The University of Augsburg in Germany invites us to a cutting-edge conference on Higher Education in Modern Ecosystems: Efficiency, Society and Policies. Keynote Speakers will be Tommaso Agasisti (Politecnico Milano, Italy), Stefano Paleari (University of Bergamo, Italy) and Berthold U. Wigger (Karlsruhe Institute of Technology, Germany). Please read the full CfP here.
A little more than three years ago, we’ve started the IndiKon. As the generous funding from the Federal Ministry of Education and Research (BMBF) for our project terminates this October, some of our colleagues in Hamburg and Friedrichshafen move on to new professional challenges. After obtaining her PhD, Jessica leaves for the university hospital in Kiel. Hendrik continues his research at the Wissenschaftszentrum Berlin für Sozialforschung (WZB). And Isabel works at the Chair of Management, especially Strategy and Leadership at Constance University.
It’s been a wonderful time with you and we wish you all the best in your future endeavors!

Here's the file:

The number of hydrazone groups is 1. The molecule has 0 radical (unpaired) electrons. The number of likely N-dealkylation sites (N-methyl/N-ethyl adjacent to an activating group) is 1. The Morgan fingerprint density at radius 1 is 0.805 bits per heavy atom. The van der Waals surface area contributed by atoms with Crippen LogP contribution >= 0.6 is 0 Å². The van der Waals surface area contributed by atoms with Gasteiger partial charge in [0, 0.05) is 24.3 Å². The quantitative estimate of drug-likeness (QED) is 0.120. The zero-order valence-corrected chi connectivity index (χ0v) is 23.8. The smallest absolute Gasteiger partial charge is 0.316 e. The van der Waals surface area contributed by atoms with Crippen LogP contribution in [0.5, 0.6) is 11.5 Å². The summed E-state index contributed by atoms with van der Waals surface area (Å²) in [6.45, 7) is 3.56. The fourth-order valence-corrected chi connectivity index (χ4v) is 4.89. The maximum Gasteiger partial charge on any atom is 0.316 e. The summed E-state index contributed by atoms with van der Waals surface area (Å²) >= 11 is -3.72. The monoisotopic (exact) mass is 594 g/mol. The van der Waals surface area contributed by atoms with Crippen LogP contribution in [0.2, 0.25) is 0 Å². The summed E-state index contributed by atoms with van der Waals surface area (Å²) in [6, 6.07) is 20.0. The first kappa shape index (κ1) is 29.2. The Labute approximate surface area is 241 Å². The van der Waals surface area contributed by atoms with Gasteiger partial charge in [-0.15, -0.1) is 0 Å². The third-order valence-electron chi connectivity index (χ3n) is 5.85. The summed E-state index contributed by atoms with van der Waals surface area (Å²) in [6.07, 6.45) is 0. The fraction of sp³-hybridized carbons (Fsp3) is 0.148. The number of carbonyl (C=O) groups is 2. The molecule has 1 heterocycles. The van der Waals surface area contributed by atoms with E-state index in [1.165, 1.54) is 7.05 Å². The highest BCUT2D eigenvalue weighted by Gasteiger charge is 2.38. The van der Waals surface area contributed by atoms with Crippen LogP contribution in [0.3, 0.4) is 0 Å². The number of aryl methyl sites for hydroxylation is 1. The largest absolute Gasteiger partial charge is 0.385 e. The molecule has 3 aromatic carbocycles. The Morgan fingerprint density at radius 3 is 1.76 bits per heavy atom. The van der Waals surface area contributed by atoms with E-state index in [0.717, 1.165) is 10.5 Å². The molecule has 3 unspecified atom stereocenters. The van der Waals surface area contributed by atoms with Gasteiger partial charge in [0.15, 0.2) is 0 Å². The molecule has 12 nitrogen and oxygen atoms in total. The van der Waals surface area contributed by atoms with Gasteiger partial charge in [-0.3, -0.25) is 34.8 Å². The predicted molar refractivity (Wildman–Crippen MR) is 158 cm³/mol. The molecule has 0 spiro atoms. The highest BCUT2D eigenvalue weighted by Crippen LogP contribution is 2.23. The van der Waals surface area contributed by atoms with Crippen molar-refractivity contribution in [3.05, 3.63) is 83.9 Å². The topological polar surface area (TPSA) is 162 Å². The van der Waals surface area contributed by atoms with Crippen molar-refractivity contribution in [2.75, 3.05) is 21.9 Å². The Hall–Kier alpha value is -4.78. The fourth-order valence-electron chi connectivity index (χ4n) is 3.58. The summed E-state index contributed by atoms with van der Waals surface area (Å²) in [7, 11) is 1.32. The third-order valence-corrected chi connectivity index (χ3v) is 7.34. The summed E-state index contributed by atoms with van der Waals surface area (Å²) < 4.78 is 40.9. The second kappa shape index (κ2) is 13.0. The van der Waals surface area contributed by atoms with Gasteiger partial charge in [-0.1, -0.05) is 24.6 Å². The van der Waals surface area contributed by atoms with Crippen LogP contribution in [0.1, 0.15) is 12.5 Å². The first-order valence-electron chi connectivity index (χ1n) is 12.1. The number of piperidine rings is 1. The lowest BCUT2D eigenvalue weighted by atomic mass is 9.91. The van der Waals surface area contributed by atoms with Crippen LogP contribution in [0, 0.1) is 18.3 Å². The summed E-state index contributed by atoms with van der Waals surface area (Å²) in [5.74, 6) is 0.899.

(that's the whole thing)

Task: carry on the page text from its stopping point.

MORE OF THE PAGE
“What rules do we play by?” is the question we’ve followed in our bibliometric study which has just been published in the renowned journal Research Policy. Given the growing importance of journal rankings in academic performance management, it is relevant to researchers and managers alike whether there are certain characteristics of publications that are more prevalent the higher a journal is ranked. Our paper examines how tangible and adaptable characteristics of papers vary between different rating categories of journals and what the drivers of publication in journals at the top of rankings are. We build on a bibliometric analysis of more than 85,000 papers published in 168 management and business journals as rated in 18 popular journal rankings. Results refute some often repeated but rarely substantiated criticisms of journal rankings. Contrary to many voices, we find that interdisciplinarity and innovativeness are positively associated with publication in highly ranked journals. In other respects, our results support more critical assumptions, such as a widespread preference for quantitative methods. By providing more evidence on the implicit standards of journal rankings, this study expands on the understanding of what intended or unintended incentives they provide and how to use them responsibly.